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Science and art and nonsense

My friend Tom left this link on a previous post about science and art: Bathsheba Grossman. I’d looked at her work before, but I don’t think I’d posted it. Science, math and 3D printing- what’s not to like?

Another friend, Eric, left an interesting comment on my post about November writing lessons.

Eric’s comment, reprinted to save you from wandering back and forth:

What NaNoWriMo was not good for this year: I did not write anything close to 50k words, generating about 10k if you include a section of notes I drew up.

What NaNoWriMo was good for this year: I figured out some things about my writing and how I ought to be writing, if I can just implement them and make them work. I learned that I probably need to start writing things backwards instead of trying to write one-thing-leads-to-another like George R.R. Martin or someone like that. I learned that I probably need to stop beating myself up if I don’t write any fiction on a day but still managed to leave a long comment on someone’s blog or elsewhere (e.g. a long forum post defending Star Trek, speaking purely hypothetically).

The big one was the “writing backwards” bit, if I can just teach myself how to do it. Though “not beating myself up” may be important, too: I think I’m realizing something similar to what you said about writing every day, and for almost identical reasons.

So I’m sort of feeling like NaNoWriMo was a “win” for me, even if it absolutely wasn’t even close in formal terms.

Eric and I have had long angsty discussions about similar issues before, and especially on the pros and cons of writing every day.

The moral: there’s no one true way.

This is important.

Irrelevantly, and tantalizingly, the day Eric left that comment he also wrote one of the funniest things I’ve read in ages. And no, I can’t share it with you, but if you ask nicely he might be persuaded to revise it for public consumption.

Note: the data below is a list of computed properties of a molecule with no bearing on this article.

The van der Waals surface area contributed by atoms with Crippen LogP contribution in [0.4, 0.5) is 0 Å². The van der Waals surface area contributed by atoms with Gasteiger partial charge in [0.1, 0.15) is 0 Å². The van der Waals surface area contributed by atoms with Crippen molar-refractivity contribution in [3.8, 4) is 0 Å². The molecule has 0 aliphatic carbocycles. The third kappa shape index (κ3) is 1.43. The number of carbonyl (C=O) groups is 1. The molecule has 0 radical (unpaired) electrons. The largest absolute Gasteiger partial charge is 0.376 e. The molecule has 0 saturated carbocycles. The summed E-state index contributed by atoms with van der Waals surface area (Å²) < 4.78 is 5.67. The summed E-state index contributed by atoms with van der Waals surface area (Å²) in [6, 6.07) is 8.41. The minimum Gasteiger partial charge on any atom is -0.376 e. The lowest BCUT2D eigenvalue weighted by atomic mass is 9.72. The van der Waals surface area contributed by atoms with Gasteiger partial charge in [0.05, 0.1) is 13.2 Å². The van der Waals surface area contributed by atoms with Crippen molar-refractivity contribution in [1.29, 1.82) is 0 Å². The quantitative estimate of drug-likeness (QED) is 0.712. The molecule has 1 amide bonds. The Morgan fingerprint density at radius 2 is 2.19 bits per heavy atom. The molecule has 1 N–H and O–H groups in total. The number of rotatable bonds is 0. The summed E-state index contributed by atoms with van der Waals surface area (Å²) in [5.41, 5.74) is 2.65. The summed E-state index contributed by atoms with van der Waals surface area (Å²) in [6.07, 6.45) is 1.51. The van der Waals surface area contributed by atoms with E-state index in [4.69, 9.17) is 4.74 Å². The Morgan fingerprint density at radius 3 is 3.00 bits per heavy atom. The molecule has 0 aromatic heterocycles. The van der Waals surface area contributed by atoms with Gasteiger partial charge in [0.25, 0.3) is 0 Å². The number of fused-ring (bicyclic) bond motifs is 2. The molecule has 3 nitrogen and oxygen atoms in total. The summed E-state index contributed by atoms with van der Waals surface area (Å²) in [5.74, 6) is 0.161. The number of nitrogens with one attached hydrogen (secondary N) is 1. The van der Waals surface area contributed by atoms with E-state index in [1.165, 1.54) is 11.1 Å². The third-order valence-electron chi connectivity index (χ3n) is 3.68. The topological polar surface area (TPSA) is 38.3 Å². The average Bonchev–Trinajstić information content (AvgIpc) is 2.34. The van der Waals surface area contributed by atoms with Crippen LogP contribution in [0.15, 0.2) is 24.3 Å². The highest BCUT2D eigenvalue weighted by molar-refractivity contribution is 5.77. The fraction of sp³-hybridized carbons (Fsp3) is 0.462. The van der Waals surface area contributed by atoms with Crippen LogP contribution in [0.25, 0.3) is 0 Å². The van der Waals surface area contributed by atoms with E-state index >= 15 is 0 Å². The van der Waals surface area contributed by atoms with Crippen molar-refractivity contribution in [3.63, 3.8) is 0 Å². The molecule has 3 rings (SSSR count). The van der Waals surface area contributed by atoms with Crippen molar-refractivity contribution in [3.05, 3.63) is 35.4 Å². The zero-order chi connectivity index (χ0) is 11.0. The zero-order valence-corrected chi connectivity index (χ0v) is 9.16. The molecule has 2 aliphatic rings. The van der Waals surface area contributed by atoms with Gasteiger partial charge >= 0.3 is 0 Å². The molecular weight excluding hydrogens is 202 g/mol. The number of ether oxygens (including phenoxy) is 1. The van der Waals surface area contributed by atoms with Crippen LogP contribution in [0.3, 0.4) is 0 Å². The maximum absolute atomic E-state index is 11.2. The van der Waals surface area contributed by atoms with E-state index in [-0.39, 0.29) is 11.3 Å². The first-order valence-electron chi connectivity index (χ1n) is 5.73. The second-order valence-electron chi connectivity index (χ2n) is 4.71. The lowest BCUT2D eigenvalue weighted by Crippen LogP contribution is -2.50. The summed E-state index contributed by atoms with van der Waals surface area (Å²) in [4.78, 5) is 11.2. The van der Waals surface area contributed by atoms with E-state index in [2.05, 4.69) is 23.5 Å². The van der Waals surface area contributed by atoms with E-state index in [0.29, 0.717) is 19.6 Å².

Changing the subject completely, this Counterexamples to an Old Earth came across my internet today, via Cheryl Morgan and several other people.

This is a fascinating and brain-hurting example of cherry-picking facts, extrapolating trends outside their proper bounds, and every logical fallacy known to philosophers. A number of the trends cited as evidence for a young earth are actually direct or indirect consequences of anthropogenic global warming, and thus relatively recent, but are warped into justification for recent creation.

And that’s leaving aside the factual inaccuracies, which are legion.

If I were still teaching, I think I’d use this as class discussion material.

And now, if you’ll excuse me, I’m hip-deep in Django today, and kind of having fun with it. I’m evaluating candidates for the obsolete web application that broke when I upgraded my work server. It looks like it would take almost as much time to fix it as it would to switch to something current. Science involves a lot of background stuff that needs to be done just so you can get to the good bits, and data management figures heavily in that category.